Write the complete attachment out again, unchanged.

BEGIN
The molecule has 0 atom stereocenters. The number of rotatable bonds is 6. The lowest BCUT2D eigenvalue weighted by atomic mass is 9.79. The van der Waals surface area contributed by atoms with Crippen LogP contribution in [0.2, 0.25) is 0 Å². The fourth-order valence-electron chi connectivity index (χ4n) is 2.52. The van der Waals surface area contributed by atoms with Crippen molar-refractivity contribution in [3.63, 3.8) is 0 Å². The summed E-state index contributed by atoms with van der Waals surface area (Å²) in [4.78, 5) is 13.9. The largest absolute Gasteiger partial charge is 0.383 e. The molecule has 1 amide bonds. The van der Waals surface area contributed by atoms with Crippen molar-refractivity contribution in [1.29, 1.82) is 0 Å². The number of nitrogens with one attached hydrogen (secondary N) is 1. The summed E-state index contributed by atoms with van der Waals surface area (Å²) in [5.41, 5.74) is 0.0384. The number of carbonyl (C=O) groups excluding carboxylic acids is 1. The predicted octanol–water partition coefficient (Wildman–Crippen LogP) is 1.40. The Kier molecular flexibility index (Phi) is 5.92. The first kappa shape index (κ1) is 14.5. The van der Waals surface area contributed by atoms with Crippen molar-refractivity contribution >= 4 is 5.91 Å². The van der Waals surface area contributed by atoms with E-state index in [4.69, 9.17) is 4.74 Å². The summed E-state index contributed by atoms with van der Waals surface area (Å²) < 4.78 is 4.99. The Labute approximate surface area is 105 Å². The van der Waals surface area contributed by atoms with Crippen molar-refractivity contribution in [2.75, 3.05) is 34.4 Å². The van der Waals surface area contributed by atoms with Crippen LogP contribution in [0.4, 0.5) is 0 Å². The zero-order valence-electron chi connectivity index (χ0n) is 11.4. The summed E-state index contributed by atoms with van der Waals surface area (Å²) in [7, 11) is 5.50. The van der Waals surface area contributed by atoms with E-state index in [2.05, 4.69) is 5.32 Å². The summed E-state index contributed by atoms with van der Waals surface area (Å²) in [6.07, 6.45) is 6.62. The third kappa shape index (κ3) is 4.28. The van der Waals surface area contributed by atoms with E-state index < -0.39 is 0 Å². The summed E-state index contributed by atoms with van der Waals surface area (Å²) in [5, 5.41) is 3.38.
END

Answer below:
The molecule has 0 atom stereocenters. The number of rotatable bonds is 6. The lowest BCUT2D eigenvalue weighted by atomic mass is 9.79. The van der Waals surface area contributed by atoms with Crippen LogP contribution in [0.2, 0.25) is 0 Å². The fourth-order valence-electron chi connectivity index (χ4n) is 2.52. The van der Waals surface area contributed by atoms with Crippen molar-refractivity contribution in [3.63, 3.8) is 0 Å². The summed E-state index contributed by atoms with van der Waals surface area (Å²) in [4.78, 5) is 13.9. The largest absolute Gasteiger partial charge is 0.383 e. The molecule has 1 amide bonds. The van der Waals surface area contributed by atoms with Crippen molar-refractivity contribution in [1.29, 1.82) is 0 Å². The number of nitrogens with one attached hydrogen (secondary N) is 1. The summed E-state index contributed by atoms with van der Waals surface area (Å²) in [5.41, 5.74) is 0.0384. The number of carbonyl (C=O) groups excluding carboxylic acids is 1. The predicted octanol–water partition coefficient (Wildman–Crippen LogP) is 1.40. The Kier molecular flexibility index (Phi) is 5.92. The first kappa shape index (κ1) is 14.5. The van der Waals surface area contributed by atoms with Crippen molar-refractivity contribution >= 4 is 5.91 Å². The van der Waals surface area contributed by atoms with E-state index in [4.69, 9.17) is 4.74 Å². The summed E-state index contributed by atoms with van der Waals surface area (Å²) < 4.78 is 4.99. The Labute approximate surface area is 105 Å². The van der Waals surface area contributed by atoms with Crippen molar-refractivity contribution in [2.75, 3.05) is 34.4 Å². The van der Waals surface area contributed by atoms with Crippen LogP contribution in [0.4, 0.5) is 0 Å². The zero-order valence-electron chi connectivity index (χ0n) is 11.4. The summed E-state index contributed by atoms with van der Waals surface area (Å²) in [7, 11) is 5.50. The van der Waals surface area contributed by atoms with E-state index in [2.05, 4.69) is 5.32 Å². The summed E-state index contributed by atoms with van der Waals surface area (Å²) in [6.07, 6.45) is 6.62. The third kappa shape index (κ3) is 4.28. The van der Waals surface area contributed by atoms with E-state index < -0.39 is 0 Å². The summed E-state index contributed by atoms with van der Waals surface area (Å²) in [5, 5.41) is 3.38.